UBS Financial Services Inc. is being sued for two patent infringements in a case some experts say could affect the entire financial planning industry.
Wealthcare Capital Management, which serves individual investors, financial advisors and institutions, filed suit against UBS in U.S. District Court in the Southern District of New York for using what it contends are its own proprietary processes for financial planning.
The two patented processes involved in the suit assess a client's long-term financial goals and then use a capital-market modeling technique to determine how these goals can be achieved.
Wealthcare has offered in the past to license the company's advisory system to UBS, but the Switzerland-based UBS has declined, says David B. Loeper, founder and chief investment officer of Wealthcare Capital Management. Loeper is chairman of Financeware Inc., the parent company for Wealthcare and its intellectual property rights arm, Wealthcare Capital Management LP LLC.
The suit seeks monetary damages and an injunction banning UBS from using the financial advising systems that are part of programs, including MoneyGuidePro.
"We believe that our recently issued patents validate that our Wealthcare process is ground breaking in the industry," says Loeper, who adds that the patent office studied the proposed patents for seven years. "It would be unfair for UBS, or any other organization or individual advisor, to use our intellectual property without our permission and without fairly compensating us," he adds.
"We filed suit to protect the investment we have made in this intellectual property, and to protect the investments of our advisors, licensed users of the system and our advisory clients."
Others disagree with the validity of the suit.
Joel P. Bruckenstein, CFP, an industry expert on technology for advisors who writes for Financial Advisor magazine, says a successful suit could raise the cost of doing business for all financial advisors--a cost that probably will be passed on to clients. For the suit to be successful at that level, it would require a court to grant extremely broad protection to Wealthcare's patents.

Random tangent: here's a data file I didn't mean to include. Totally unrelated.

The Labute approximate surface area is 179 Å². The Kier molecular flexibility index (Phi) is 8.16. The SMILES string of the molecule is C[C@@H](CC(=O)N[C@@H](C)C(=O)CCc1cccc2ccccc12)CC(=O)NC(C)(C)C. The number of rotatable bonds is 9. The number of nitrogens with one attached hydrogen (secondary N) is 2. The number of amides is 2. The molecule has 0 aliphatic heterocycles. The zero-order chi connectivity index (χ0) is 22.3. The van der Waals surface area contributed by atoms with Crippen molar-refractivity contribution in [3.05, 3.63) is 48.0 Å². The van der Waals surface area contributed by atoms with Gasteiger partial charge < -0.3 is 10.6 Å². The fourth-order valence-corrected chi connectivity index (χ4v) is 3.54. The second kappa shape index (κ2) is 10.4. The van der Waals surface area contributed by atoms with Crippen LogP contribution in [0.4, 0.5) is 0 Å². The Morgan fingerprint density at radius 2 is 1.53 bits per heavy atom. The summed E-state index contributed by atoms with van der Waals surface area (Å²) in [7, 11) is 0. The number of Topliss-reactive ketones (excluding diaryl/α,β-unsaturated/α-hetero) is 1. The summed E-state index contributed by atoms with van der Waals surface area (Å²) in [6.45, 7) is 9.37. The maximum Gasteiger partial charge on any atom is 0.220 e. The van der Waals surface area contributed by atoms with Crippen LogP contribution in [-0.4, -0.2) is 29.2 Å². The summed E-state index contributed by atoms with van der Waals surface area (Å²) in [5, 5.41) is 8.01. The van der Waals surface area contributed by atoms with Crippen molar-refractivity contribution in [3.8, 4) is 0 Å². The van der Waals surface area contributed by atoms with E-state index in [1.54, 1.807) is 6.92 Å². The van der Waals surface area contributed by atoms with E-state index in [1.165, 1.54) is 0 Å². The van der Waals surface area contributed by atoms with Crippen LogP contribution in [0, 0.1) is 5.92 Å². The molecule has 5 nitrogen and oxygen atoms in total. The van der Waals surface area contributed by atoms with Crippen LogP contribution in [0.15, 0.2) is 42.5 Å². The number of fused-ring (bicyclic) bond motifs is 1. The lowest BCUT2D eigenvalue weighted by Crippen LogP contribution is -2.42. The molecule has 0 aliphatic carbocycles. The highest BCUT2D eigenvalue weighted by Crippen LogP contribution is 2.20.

"The implications are that if the patent is upheld, MoneyGuidePro and other software providers will raise the cost of software for every financial advisor," says Bruckenstein. "The affect of just filing the suit means that for the time being advisors may have to do extra due diligence with their software providers, which also will raise operating costs.
"In my opinion it appears he is trying to patent the financial planning process itself. I cannot imagine why the patent office granted this patent, but I would urge them to reconsider," he adds.
In a letter drafted to MoneyGuidePro subscribers, Bob Curtis, CEO of PIEtech Inc., says, PIEtech Inc., the developers of MoneyGuidePro, "vehemently denies any infringement. We will aggressively defend ourselves and our customer, UBS, from these baseless claims.
"I have spoken to many in the industry who feel these patents should never have been issued. Personally, I am outraged that anyone would attempt to patent the core tenets of the financial planning process. This is not just a threat to MoneyGuidePro, but to our entire industry. No one should own the financial planning process and try to charge a tariff for its use," Curtis says. "Now, more than ever, we need to encourage innovation in the software that facilitates your ability to deliver professional advice to your clients."
Loeper disagrees. Wealthcare describes its system as a goal-based advising approach that allows advisors to give their clients confidence in exceeding their goals without unnecessary sacrifice to their lifestyle, while avoiding undue risk. It enables advisors to craft a recommended portfolio allocation and recommended package of life goals based on a client's current assets, their range of ideal and acceptable goals and relative priorities amongst the goals.
"I want to set the record straight. This is the first law suit we have ever filed and we would not have done so if we did not believe that we have sound advice from our patent attorneys that we can win this infringement case," Loeper explains. "At the same time, there may be a lot of advisors out there using MoneyGuidePro appropriately and not infringing on our patented processes."
Loeper says the patented systems are used by about 30,000 licensed advisors.
UBS declined to comment on the case.